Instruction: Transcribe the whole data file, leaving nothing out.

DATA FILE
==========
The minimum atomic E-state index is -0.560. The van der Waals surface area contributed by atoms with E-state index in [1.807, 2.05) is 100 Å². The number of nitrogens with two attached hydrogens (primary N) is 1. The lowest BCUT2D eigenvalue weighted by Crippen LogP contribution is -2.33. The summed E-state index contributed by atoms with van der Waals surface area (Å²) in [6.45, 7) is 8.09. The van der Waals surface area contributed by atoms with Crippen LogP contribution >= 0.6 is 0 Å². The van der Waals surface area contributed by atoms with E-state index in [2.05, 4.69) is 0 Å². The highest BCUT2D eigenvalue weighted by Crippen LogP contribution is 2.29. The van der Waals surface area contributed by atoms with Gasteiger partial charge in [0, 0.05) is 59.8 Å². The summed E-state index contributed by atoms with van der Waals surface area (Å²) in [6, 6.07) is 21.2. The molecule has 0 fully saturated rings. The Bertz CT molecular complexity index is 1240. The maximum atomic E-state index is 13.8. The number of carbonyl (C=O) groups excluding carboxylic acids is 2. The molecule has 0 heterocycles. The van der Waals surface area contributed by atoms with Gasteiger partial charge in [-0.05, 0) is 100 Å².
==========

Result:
The minimum atomic E-state index is -0.560. The van der Waals surface area contributed by atoms with E-state index in [1.807, 2.05) is 100 Å². The number of nitrogens with two attached hydrogens (primary N) is 1. The lowest BCUT2D eigenvalue weighted by Crippen LogP contribution is -2.33. The summed E-state index contributed by atoms with van der Waals surface area (Å²) in [6.45, 7) is 8.09. The van der Waals surface area contributed by atoms with Crippen LogP contribution >= 0.6 is 0 Å². The van der Waals surface area contributed by atoms with E-state index in [2.05, 4.69) is 0 Å². The highest BCUT2D eigenvalue weighted by Crippen LogP contribution is 2.29. The van der Waals surface area contributed by atoms with Gasteiger partial charge in [0, 0.05) is 59.8 Å². The summed E-state index contributed by atoms with van der Waals surface area (Å²) in [6, 6.07) is 21.2. The molecule has 0 fully saturated rings. The Bertz CT molecular complexity index is 1240. The maximum atomic E-state index is 13.8. The number of carbonyl (C=O) groups excluding carboxylic acids is 2. The molecule has 0 heterocycles. The van der Waals surface area contributed by atoms with Gasteiger partial charge in [-0.05, 0) is 100 Å².